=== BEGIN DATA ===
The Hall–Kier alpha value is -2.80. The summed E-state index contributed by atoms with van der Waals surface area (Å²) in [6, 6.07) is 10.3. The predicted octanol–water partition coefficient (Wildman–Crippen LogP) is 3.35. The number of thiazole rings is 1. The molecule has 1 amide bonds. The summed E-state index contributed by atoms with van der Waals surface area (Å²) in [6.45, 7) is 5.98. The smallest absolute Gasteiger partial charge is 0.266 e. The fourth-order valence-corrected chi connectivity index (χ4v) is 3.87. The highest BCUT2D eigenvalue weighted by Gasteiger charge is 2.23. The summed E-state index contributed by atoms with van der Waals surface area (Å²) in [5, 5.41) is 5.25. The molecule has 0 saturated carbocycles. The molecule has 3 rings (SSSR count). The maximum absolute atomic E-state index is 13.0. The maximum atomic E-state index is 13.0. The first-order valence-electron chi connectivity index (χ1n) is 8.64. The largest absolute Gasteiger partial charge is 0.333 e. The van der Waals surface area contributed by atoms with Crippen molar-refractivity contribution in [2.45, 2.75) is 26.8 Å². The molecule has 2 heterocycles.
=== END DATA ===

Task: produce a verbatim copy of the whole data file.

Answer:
The Hall–Kier alpha value is -2.80. The summed E-state index contributed by atoms with van der Waals surface area (Å²) in [6, 6.07) is 10.3. The predicted octanol–water partition coefficient (Wildman–Crippen LogP) is 3.35. The number of thiazole rings is 1. The molecule has 1 amide bonds. The summed E-state index contributed by atoms with van der Waals surface area (Å²) in [6.45, 7) is 5.98. The smallest absolute Gasteiger partial charge is 0.266 e. The fourth-order valence-corrected chi connectivity index (χ4v) is 3.87. The highest BCUT2D eigenvalue weighted by Gasteiger charge is 2.23. The summed E-state index contributed by atoms with van der Waals surface area (Å²) in [5, 5.41) is 5.25. The molecule has 0 saturated carbocycles. The molecule has 3 rings (SSSR count). The maximum absolute atomic E-state index is 13.0. The maximum atomic E-state index is 13.0. The first-order valence-electron chi connectivity index (χ1n) is 8.64. The largest absolute Gasteiger partial charge is 0.333 e. The van der Waals surface area contributed by atoms with Crippen molar-refractivity contribution in [2.45, 2.75) is 26.8 Å². The molecule has 2 heterocycles.